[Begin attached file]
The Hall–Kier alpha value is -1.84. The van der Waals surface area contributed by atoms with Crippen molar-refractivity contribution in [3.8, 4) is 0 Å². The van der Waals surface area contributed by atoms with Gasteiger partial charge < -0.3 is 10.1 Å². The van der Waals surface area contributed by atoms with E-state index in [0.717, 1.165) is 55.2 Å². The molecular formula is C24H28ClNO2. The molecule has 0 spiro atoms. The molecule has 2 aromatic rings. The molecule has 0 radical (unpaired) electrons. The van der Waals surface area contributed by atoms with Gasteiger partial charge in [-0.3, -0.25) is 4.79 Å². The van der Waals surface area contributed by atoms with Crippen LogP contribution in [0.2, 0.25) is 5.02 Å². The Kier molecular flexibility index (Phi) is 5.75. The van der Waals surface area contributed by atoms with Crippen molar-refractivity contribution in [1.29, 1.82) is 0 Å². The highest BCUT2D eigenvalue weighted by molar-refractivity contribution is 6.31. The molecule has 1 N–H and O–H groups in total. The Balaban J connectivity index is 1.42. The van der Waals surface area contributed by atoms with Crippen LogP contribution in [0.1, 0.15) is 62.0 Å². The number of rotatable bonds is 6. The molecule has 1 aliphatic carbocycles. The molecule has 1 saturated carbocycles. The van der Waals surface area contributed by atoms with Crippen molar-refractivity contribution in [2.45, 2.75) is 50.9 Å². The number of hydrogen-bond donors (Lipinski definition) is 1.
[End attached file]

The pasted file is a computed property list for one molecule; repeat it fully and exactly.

The Hall–Kier alpha value is -1.84. The van der Waals surface area contributed by atoms with Crippen molar-refractivity contribution in [3.8, 4) is 0 Å². The van der Waals surface area contributed by atoms with Gasteiger partial charge < -0.3 is 10.1 Å². The van der Waals surface area contributed by atoms with E-state index in [0.717, 1.165) is 55.2 Å². The molecular formula is C24H28ClNO2. The molecule has 0 spiro atoms. The molecule has 2 aromatic rings. The molecule has 0 radical (unpaired) electrons. The van der Waals surface area contributed by atoms with Gasteiger partial charge in [-0.3, -0.25) is 4.79 Å². The van der Waals surface area contributed by atoms with Crippen LogP contribution in [0.2, 0.25) is 5.02 Å². The Kier molecular flexibility index (Phi) is 5.75. The van der Waals surface area contributed by atoms with Crippen molar-refractivity contribution in [1.29, 1.82) is 0 Å². The highest BCUT2D eigenvalue weighted by molar-refractivity contribution is 6.31. The molecule has 1 N–H and O–H groups in total. The Balaban J connectivity index is 1.42. The van der Waals surface area contributed by atoms with Crippen LogP contribution in [0.1, 0.15) is 62.0 Å². The number of rotatable bonds is 6. The molecule has 1 aliphatic carbocycles. The molecule has 1 saturated carbocycles. The van der Waals surface area contributed by atoms with Crippen molar-refractivity contribution in [2.45, 2.75) is 50.9 Å². The number of hydrogen-bond donors (Lipinski definition) is 1.